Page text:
SPARTANBURG, S.C. (WSPA) – A story of perseverance out of Spartanburg County. That is where a 14-year old girl is from who was diagnosed with osteosarcoma and it all started with what was believed to be a sports-related injury.
Emma June has been a part of her school’s color guard team. That includes a lot of marching, dancing and twirling flags. But that all changed when she thought she had hurt her knee.
“My right knee started getting really swollen and we thought it was like an ACL tear or a strain,” said 14-year old recovering from osteosarcoma, Emma June.
But it ended up being a diagnosis she and her family never suspected.
“They were waiting for the results of the biopsy to determine if it was osteosarcoma and once they did, they sent us to Greenville hospital,” June explained.
However, June’s doctor Aniket Saha told 7 News, believe it or not, that’s how osteosarcoma cases are typically detected.
“Osteosarcoma is one of the most common malignant bone tumors in children,” said Medical Director of BI-LO Charities Children’s Cancer Center, Dr. Aniket Saha.
Dr. Saha has been alongside Emma during this journey at Prisma’s BI-LO Charities Children’s Cancer Center in Greenville.
“I had my reconstructive surgery to take the tumor out but unfortunately that surgery didn’t work and there was still cancer in my knee so they had to go back a week later and do a full knee replacement,” said June.
Recovery hasn’t always been easy but June has been keeping her spirits high and already making huge progress in getting back on her feet.
On top of the surgeries, she has been undergoing chemotherapy. Something she told us has helped her through it all, hospital staff and her family.
“She started chemo in February, by March she was losing her hair so we decided to all do it together,” said Emma’s Mom, Jamie Kent.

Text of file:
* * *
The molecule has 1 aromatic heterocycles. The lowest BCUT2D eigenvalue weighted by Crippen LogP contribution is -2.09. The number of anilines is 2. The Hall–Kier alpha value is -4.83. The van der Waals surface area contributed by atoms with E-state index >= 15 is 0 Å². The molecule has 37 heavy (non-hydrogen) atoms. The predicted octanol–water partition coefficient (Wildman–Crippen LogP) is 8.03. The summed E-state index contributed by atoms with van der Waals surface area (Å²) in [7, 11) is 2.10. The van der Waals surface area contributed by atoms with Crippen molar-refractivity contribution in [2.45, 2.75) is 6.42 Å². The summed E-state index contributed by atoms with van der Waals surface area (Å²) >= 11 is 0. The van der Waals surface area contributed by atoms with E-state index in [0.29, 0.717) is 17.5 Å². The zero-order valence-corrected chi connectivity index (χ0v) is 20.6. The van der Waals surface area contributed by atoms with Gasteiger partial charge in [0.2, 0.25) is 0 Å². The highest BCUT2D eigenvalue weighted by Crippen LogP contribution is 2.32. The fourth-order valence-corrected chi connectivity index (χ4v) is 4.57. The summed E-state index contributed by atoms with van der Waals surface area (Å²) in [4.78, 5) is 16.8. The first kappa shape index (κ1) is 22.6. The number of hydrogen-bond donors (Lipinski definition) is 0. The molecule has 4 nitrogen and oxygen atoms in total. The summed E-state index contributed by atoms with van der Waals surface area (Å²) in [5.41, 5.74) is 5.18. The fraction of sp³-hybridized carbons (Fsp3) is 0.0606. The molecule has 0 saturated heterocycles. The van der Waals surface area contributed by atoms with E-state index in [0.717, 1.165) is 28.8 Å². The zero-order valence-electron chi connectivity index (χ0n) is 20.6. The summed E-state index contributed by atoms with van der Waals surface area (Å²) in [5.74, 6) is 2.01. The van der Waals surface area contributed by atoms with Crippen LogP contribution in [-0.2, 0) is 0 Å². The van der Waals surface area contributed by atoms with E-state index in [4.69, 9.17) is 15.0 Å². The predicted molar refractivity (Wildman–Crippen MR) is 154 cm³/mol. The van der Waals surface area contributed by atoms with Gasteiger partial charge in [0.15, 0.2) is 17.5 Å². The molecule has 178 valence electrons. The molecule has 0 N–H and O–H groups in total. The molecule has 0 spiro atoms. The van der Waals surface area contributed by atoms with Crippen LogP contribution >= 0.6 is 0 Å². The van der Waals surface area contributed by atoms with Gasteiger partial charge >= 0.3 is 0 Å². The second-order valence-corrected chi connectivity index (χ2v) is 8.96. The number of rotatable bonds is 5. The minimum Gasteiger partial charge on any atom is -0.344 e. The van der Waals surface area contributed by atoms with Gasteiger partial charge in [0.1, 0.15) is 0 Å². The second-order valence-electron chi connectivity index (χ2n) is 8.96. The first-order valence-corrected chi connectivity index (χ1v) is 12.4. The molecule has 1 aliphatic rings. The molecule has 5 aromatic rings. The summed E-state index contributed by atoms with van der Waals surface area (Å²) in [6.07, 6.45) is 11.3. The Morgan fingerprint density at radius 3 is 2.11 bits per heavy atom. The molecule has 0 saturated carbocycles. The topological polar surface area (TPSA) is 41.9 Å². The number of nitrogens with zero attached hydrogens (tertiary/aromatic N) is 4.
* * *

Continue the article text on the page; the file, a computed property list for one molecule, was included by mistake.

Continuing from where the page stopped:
Those are the people she has been spending a lot more time with during these recent months.
“I only go to the hospital and home, my family doesn’t leave unless it’s the grocery store or work,” June told us.
Being cautious is something Dr. Saha said is more important than ever for people with compromised immune systems like June. June’s mother is trying to spread awareness on the importance of taking extra health precautions, like washing your hands and wearing a mask for people with compromised immune systems, not only during the pandemic and flu season but all year round.
“We just really appreciate it when other people take necessary precautions to keep our loved ones safe and healthy, just because she doesn’t recover as fast as anybody else would,” Kent said.
As for the 14-year old, this whole experience has inspired her to shoot for a career in the medical field someday. For now, with only two chemo sessions left she has her eyes set on getting back to what she knows and loves, color guard.
“Hopefully by this summer, I can try out for fall season again,” June said.
Emma June’s last day of chemo is coming up very soon.
To keep up with her journey, you can follow the #TeamEmmaJune Facebook page.